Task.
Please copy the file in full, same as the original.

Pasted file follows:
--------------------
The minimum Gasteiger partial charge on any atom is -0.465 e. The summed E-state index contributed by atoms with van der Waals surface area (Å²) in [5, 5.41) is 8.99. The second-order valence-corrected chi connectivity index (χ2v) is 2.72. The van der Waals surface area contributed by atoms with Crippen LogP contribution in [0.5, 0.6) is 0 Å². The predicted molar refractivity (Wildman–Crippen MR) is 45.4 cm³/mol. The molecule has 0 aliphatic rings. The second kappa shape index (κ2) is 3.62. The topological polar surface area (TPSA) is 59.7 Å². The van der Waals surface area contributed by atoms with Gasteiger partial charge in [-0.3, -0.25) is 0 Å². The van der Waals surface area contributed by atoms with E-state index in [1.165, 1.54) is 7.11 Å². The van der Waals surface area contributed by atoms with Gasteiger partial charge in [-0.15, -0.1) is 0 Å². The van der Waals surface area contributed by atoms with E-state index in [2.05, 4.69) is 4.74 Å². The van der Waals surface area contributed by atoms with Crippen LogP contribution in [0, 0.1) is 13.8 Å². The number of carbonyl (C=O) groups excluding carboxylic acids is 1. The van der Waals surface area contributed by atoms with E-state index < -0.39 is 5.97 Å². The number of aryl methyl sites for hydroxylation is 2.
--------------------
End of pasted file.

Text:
The minimum Gasteiger partial charge on any atom is -0.465 e. The summed E-state index contributed by atoms with van der Waals surface area (Å²) in [5, 5.41) is 8.99. The second-order valence-corrected chi connectivity index (χ2v) is 2.72. The van der Waals surface area contributed by atoms with Crippen LogP contribution in [0.5, 0.6) is 0 Å². The predicted molar refractivity (Wildman–Crippen MR) is 45.4 cm³/mol. The molecule has 0 aliphatic rings. The second kappa shape index (κ2) is 3.62. The topological polar surface area (TPSA) is 59.7 Å². The van der Waals surface area contributed by atoms with Gasteiger partial charge in [-0.3, -0.25) is 0 Å². The van der Waals surface area contributed by atoms with E-state index in [1.165, 1.54) is 7.11 Å². The van der Waals surface area contributed by atoms with Gasteiger partial charge in [-0.15, -0.1) is 0 Å². The van der Waals surface area contributed by atoms with E-state index in [2.05, 4.69) is 4.74 Å². The van der Waals surface area contributed by atoms with Crippen LogP contribution in [0, 0.1) is 13.8 Å². The number of carbonyl (C=O) groups excluding carboxylic acids is 1. The van der Waals surface area contributed by atoms with E-state index < -0.39 is 5.97 Å². The number of aryl methyl sites for hydroxylation is 2.